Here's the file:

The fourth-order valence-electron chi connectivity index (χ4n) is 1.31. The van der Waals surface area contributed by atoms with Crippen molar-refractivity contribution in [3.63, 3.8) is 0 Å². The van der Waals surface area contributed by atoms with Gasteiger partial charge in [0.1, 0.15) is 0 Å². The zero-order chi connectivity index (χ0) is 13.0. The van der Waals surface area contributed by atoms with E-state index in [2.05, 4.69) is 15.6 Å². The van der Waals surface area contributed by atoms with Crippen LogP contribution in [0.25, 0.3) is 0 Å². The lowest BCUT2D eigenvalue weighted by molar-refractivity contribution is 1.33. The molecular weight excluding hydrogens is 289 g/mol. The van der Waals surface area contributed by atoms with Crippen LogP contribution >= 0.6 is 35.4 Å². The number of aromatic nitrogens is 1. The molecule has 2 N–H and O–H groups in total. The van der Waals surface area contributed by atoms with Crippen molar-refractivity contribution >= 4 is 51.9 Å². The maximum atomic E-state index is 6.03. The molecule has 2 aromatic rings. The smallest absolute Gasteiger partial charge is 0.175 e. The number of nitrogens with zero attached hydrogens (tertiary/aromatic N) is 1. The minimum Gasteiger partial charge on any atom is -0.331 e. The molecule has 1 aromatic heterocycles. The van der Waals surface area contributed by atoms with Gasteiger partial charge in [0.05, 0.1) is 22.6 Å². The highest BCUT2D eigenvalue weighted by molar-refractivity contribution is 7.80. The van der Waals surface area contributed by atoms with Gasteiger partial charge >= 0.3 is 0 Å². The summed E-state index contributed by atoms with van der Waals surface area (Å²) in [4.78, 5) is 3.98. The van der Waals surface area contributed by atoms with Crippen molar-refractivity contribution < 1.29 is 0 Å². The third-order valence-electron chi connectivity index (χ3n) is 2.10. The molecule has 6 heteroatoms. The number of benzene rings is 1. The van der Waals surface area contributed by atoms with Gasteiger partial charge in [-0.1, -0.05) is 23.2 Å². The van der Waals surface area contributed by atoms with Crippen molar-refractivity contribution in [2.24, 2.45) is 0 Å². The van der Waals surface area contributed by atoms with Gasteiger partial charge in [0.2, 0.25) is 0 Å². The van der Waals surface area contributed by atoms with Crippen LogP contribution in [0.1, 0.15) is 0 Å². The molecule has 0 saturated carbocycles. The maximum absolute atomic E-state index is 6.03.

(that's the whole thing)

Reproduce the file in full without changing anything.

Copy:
The fourth-order valence-electron chi connectivity index (χ4n) is 1.31. The van der Waals surface area contributed by atoms with Crippen molar-refractivity contribution in [3.63, 3.8) is 0 Å². The van der Waals surface area contributed by atoms with Gasteiger partial charge in [0.1, 0.15) is 0 Å². The zero-order chi connectivity index (χ0) is 13.0. The van der Waals surface area contributed by atoms with E-state index in [2.05, 4.69) is 15.6 Å². The van der Waals surface area contributed by atoms with Crippen LogP contribution in [0.25, 0.3) is 0 Å². The lowest BCUT2D eigenvalue weighted by molar-refractivity contribution is 1.33. The molecular weight excluding hydrogens is 289 g/mol. The van der Waals surface area contributed by atoms with Crippen LogP contribution >= 0.6 is 35.4 Å². The number of aromatic nitrogens is 1. The molecule has 2 N–H and O–H groups in total. The van der Waals surface area contributed by atoms with Crippen molar-refractivity contribution >= 4 is 51.9 Å². The maximum atomic E-state index is 6.03. The molecule has 2 aromatic rings. The smallest absolute Gasteiger partial charge is 0.175 e. The number of nitrogens with zero attached hydrogens (tertiary/aromatic N) is 1. The minimum Gasteiger partial charge on any atom is -0.331 e. The molecule has 1 aromatic heterocycles. The van der Waals surface area contributed by atoms with Gasteiger partial charge in [0.05, 0.1) is 22.6 Å². The highest BCUT2D eigenvalue weighted by molar-refractivity contribution is 7.80. The van der Waals surface area contributed by atoms with Gasteiger partial charge >= 0.3 is 0 Å². The summed E-state index contributed by atoms with van der Waals surface area (Å²) in [4.78, 5) is 3.98. The van der Waals surface area contributed by atoms with Crippen molar-refractivity contribution < 1.29 is 0 Å². The third-order valence-electron chi connectivity index (χ3n) is 2.10. The molecule has 6 heteroatoms. The number of benzene rings is 1. The van der Waals surface area contributed by atoms with Gasteiger partial charge in [-0.1, -0.05) is 23.2 Å². The van der Waals surface area contributed by atoms with Crippen molar-refractivity contribution in [2.24, 2.45) is 0 Å². The van der Waals surface area contributed by atoms with Gasteiger partial charge in [0.2, 0.25) is 0 Å². The van der Waals surface area contributed by atoms with Crippen LogP contribution in [0.1, 0.15) is 0 Å². The molecule has 0 saturated carbocycles. The maximum absolute atomic E-state index is 6.03.